A string hash problem

Earlier this week I was looking through various software developer jobs and I came across this one by Fog Creek. They've posted the following interesting problem, which is the subject of this post.
Find a 9 letter string of characters that contains only letters from

    acdegilmnoprstuw

such that the `hash(the_string)` is

    945924806726376

if `hash` is defined by the following pseudo-code:

    Int64 hash (String s)
    {
        Int64 h = 7
        String letters = "acdegilmnoprstuw"

        for (Int32 i = 0; i < s.length; i++)
        {
            h = (h * 37 + letters.indexOf(s[i]))
        }

        return h
    }
I had no clue what to do when I first read this. In fact, my first attempt was to brute force my way through \({16}^{9}\sim 68\cdot {10}^9\) possibilities. Obviously we need a better method than that.
from typing import Optional
from itertools import product

alphabet = 'acdegilmnoprstuw'


def hash(string: str) -> int:
    """
    Quick implementation of the hash function.

    Parameters
    ----------
    string : str
        String to be hashed.
    
    Returns
    -------
    h : int
        Hash of the input string.
    """
    h = 7
 
    for character in string:
        h = h * 37 + alphabet.rfind(character)

    return h


def bruteFindString(hashToFind: int) -> Optional[str]:
    """
    Find the string by brute force (-- a really bad idea).

    Parameters
    ----------
    hashToFind : int
        Hash of some string we'd like to find.

    Returns
    -------
    string : Optional[str]
        String whose hash equals hashToFind or None if no string was found.
    """
    for charSubset in product(alphabet, repeat=9):
        string = ''.join(charSubset)
        if hash(string) == hashToFind:
            return string
Somehow we need to find a bias in the hash algorithm and exploit it. The first clue came when I plotted a histogram of the range of this function for random n-character strings from alphabet.
There are 16 major groups (surprise), and, looking closely, one notices that the left 8 groups of bins are a mirror image of those on the right. In other words, this hash function has an overwhelmingly biased image.

Thinking this could be related to polynomials, I started reading about string hash functions. It turns out we may write polynomials in a recursive manner, so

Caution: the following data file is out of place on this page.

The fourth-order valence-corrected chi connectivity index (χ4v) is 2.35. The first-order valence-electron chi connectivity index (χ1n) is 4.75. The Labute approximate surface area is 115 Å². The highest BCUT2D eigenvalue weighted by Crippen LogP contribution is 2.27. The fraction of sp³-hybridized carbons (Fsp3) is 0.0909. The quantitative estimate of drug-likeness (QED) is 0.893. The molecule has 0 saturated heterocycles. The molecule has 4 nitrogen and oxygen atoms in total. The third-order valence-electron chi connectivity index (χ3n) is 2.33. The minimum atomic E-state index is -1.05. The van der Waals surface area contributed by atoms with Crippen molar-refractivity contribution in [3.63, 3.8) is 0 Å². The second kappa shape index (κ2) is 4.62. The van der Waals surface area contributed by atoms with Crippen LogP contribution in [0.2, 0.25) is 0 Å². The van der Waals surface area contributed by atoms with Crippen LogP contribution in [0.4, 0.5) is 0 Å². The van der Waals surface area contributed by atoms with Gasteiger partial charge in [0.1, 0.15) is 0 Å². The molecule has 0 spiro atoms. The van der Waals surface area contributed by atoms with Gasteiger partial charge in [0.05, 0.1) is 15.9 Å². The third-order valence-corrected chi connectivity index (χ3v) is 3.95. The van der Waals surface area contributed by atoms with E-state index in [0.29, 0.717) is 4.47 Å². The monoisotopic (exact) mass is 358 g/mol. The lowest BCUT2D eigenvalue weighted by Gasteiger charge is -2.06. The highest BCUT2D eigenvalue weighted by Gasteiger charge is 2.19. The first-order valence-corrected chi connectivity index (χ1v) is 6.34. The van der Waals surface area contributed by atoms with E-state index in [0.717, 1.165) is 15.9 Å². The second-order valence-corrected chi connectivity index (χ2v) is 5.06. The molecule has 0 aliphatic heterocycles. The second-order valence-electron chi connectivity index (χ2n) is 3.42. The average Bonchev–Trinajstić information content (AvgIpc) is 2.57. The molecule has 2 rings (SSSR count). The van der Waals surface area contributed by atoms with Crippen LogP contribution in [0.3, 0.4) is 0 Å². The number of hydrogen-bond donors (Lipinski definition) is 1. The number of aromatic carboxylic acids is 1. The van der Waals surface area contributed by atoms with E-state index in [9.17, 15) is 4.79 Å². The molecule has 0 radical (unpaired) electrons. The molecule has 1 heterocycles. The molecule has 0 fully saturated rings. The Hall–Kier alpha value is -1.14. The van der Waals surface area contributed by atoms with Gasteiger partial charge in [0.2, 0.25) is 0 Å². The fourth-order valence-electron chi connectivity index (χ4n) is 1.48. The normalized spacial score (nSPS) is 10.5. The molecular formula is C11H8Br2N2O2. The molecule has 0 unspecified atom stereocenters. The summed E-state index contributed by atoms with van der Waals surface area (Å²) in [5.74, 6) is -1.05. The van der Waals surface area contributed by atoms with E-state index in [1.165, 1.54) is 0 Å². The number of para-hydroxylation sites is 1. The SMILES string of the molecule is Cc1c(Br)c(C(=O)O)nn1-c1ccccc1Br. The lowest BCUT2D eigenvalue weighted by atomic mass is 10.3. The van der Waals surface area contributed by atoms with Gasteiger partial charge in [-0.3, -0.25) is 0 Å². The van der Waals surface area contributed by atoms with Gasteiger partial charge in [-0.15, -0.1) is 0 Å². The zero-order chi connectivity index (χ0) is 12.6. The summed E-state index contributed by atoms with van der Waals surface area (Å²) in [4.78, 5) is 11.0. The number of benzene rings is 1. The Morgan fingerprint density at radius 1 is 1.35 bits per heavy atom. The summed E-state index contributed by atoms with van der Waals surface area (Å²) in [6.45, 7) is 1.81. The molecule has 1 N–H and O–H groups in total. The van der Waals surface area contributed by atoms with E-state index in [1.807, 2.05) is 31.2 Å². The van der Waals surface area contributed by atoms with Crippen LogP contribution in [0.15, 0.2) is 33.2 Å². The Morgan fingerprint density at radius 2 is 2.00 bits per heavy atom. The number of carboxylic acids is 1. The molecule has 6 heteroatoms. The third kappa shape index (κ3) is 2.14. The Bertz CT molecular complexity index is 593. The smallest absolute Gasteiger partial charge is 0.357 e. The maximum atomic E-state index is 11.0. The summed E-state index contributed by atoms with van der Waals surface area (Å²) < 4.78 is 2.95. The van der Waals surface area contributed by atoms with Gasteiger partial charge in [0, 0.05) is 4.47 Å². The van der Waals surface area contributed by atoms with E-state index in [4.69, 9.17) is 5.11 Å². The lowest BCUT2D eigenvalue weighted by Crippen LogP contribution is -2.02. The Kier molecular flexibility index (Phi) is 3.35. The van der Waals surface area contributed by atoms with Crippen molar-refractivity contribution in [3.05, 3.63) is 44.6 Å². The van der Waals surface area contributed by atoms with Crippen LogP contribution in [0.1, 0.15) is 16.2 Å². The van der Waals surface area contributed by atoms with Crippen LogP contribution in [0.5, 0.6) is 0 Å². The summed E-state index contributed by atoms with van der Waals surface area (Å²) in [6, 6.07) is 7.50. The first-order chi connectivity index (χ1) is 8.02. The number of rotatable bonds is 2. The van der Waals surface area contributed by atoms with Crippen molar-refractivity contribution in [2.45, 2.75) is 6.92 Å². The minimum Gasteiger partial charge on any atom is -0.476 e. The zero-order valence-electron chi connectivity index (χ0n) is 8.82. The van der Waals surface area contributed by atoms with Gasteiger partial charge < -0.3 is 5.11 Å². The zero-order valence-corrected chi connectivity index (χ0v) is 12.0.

\begin{align}\sum_{i=0}^{n}a_{i}x^{i}&=a_{0}+a_{1}x+\cdots+a_{n}x^{n}\\&=a_{0}+x\left(a_{1}+x\left(a_{2}+\cdots+x\left(a_{n-1}+a_{n}x\right)\cdots\right)\right).\end{align}This is called Horner's method. Therefore, our hash algorithm above in expanded form is little more than the computation of a polynomial
\begin{align}h\left(x\right)&=a_{0}+a_{1}x+\cdots+a_{8}x^{8}+7\cdot x^{9},\end{align}evaluated at \(x=37\). Stated in this manner, it's at once easy to see that we're tasked with finding coefficients \(a_{0},\cdots,a_{8}\in\left[0,15\right]\subset\mathbb{Z}\) such that \(h\left(37\right)=945924806726376\). Thus, yes, there's \(16^{9}\) possible coefficient arrangements, but we can use what we know about polynomials to narrow down that search space.

First we remove the constantd (I've called it a bias) \(7\cdot{37}^9\) from the resulting hash, which is also the smallest value of the hash function for a 9 character string consisting of aaaaaaaa, i.e. when \(\forall a_{i}=0\). Now, we need to find \(a_{i}\) in the equation
\begin{align}36192628160837&=\sum_{i=0}^{8}a_{i}37^{i}.\end{align}After a little more reading about the polynomial vector space, I noticed that we basically have a polynomial defined over a finite field \(\mathbb{Z}/16\mathbb{Z}\). Moreover, there's a lot of material online about finite (Galois) fields and polynomials. While writing this post, I found this set of slides to be really helpful and informative.

My solution, then, is to iterate from the largest to smallest degree polynomial basis and determine the largest coefficient a basis term (evaluated at \(x={37}\)) can have before, for instance \(37^i>36192628160837\), and subtract it. The code looks as follows.
from operator import itemgetter


def findString(hashToFind: int, letterSubsetLength: int) -> str:
    """
    Find the string whose hash matches hashToFind.

    Parameters
    ----------
    hashToFind : int
        Hash of some string we'd like to find.
    letterSubsetLength : int
        Number of letters used, subset of letters.

    Returns
    -------
    hashedString : str
        String whose hash equals the hashToFind.

    Raises
    ------
    ValueError
        letterSubsetLength is less than 1.
    """
    if letterSubsetLength < 1:
        raise ValueError('Expected positive subset length')

    unBiasedHash = hashToFind - 7 * pow(37, letterSubsetLength)
    coefficients = []

    for i in range(letterSubsetLength - 1, -1, -1):
        # Determine the largest value a polynomial coefficient
        # can be before the basis is larger than the hash
        power = pow(37, i)
        coeff = unBiasedHash // power
        coefficients.append(coeff)
        unBiasedHash -= coeff * power

    hashedString = ''.join(itemgetter(*coefficients)(alphabet))

    return hashedString
Of course, this implementation assumes you'll give it the hash value of a string that was hashed with hash above, and you can insert all these checks to ensure you don't get an IndexError or some other exception, but it solves this basic problem.
$ ./hashProblem.py 
I think the answer is 'promenade'